We're having a food blitz in our household during November, and singer, guitarist and song writer, Georgia Bennett, has been trying out some new recipes - well, new to us at least. Some time ago, my mum emailed us her lemon coconut slice recipe. She used to make this slice a lot when Georgia was a pre-schooler, and Georgia decided to have a go at making it herself. The slice, I have to tell you, did not disappoint. It's addictively delicious and I defy anyone to stop at one piece.
Georgia has also written four new songs this week, but she's going to work on them some more before she records them. She's added a new cover to her You Tube channel - Dumb by Jamie Mcdell. She was fortunate enough to be able to use the new lighting rig that Steve made her (see Steve's contribution below) when she was recording her song. It's all happening in her neck of the woods.
Stephen Bennett took a medium format film camera to the National Arboretum during the week. He's looked longingly at the Arboretum from the freeway many times and decided it was high time he explored it. It's located in a part of Canberra that was largely destroyed by bushfires in 2003 and has been reclaimed as an arboretum. There are almost 100 plots for different species of trees, but only a couple are mature - the Cork Oaks and the Himalayan Cedars. The rest are still small or, in the case of this mystery location, covered in material to protect the young trees while they get established. He suspects, judging by the map of the layout, that there are Dragon Trees lurking beneath the covering, whatever they may be. He was attracted to the surreal quality of this area as he's always on the lookout for something mysterious and ambiguous to photograph.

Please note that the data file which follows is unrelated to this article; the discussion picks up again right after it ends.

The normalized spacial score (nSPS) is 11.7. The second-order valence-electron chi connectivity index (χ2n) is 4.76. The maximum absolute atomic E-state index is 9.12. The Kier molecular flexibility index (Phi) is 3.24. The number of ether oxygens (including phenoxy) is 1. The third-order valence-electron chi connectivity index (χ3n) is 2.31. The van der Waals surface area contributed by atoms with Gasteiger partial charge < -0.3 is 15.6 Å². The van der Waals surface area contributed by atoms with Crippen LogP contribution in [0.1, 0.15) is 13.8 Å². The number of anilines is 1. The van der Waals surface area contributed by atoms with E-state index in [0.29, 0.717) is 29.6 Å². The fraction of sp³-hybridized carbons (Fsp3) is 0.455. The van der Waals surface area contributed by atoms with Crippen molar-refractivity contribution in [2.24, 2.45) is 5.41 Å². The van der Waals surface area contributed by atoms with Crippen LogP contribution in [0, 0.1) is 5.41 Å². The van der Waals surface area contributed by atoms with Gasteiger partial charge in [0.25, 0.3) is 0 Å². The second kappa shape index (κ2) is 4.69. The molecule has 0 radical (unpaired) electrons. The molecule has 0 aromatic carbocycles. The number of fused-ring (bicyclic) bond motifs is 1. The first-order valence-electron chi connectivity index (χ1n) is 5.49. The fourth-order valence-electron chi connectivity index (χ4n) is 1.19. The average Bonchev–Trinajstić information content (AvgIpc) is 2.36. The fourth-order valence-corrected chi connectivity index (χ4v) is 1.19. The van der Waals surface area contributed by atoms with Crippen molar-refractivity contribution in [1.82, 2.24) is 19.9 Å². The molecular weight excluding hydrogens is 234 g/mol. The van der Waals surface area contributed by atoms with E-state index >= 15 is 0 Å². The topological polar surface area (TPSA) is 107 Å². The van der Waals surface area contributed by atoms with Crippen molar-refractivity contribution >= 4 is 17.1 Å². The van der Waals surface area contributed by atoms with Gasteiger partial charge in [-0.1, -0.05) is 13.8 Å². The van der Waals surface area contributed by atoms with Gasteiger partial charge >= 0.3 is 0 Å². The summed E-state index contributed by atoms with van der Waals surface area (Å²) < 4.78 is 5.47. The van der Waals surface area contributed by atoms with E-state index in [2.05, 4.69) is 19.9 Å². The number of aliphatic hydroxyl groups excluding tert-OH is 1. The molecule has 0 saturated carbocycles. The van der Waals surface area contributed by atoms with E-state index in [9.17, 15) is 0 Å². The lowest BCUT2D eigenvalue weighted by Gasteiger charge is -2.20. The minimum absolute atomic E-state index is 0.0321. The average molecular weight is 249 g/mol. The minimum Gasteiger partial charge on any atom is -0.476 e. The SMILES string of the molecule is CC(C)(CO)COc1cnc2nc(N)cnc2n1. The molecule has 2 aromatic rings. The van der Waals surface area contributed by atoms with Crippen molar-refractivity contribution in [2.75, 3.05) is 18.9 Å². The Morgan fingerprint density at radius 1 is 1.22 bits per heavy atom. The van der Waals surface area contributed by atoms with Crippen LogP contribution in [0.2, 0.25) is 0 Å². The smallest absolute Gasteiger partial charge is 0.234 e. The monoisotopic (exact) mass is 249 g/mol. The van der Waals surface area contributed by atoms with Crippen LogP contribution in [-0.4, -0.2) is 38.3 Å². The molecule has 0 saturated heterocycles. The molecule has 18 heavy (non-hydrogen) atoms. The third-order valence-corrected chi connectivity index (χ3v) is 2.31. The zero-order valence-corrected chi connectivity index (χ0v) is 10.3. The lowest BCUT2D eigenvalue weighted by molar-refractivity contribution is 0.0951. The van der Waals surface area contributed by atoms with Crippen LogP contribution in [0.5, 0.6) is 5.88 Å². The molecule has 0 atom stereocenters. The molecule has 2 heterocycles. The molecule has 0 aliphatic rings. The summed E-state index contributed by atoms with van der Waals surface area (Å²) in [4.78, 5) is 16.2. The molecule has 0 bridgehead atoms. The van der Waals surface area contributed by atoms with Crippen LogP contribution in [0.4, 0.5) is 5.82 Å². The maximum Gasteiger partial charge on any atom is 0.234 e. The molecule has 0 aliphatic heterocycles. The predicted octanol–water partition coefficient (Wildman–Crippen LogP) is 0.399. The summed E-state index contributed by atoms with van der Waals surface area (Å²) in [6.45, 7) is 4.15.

Steve's other creative project this week was to make Georgia a coloured lights rig for her video recording. He made the rig with 12 Volt pond lights with coloured halogen bulbs. He attached the lights to an aluminium tube and fixed the tube to a light stand. It works brilliantly...lights, cameras, action!
Last week I mentioned that I'd begun creating an industrial line of jewellery, affectionately known as my Bunnings Collection because I'm using basic hardware items as key components of my creations.
I've also added resin and cold copper enameling to my repertoire of skills over the past few weeks. I'll always make the bold signature pieces I love, using traditional silversmithing techniques, but it's fun to try new things and I'm enjoying playing around with new materials.
I started the week in black and white using hardware store components and resin.
I enjoyed copper enameling so much that I decided to do some more of it. Here's my first piece...
I made a similar pendant with a different colour scheme.
Finally, I made one more enameled piece...
I haven't posted an urban farming blog this week, but that doesn't mean I've been idle. It's just that our garden news is really 'more of the same'. We've been busy adding reticulation pipes (credit here to Steve), planting out seedlings (with help from Hannah), and pulling out our first flush of spring weeds. We've picked our first strawberries and mulberries of the season, along with our first crop of lettuce, so our urban farm is slowly starting to generate produce. And it's hotting up around here, I can tell you. Summer is on its way.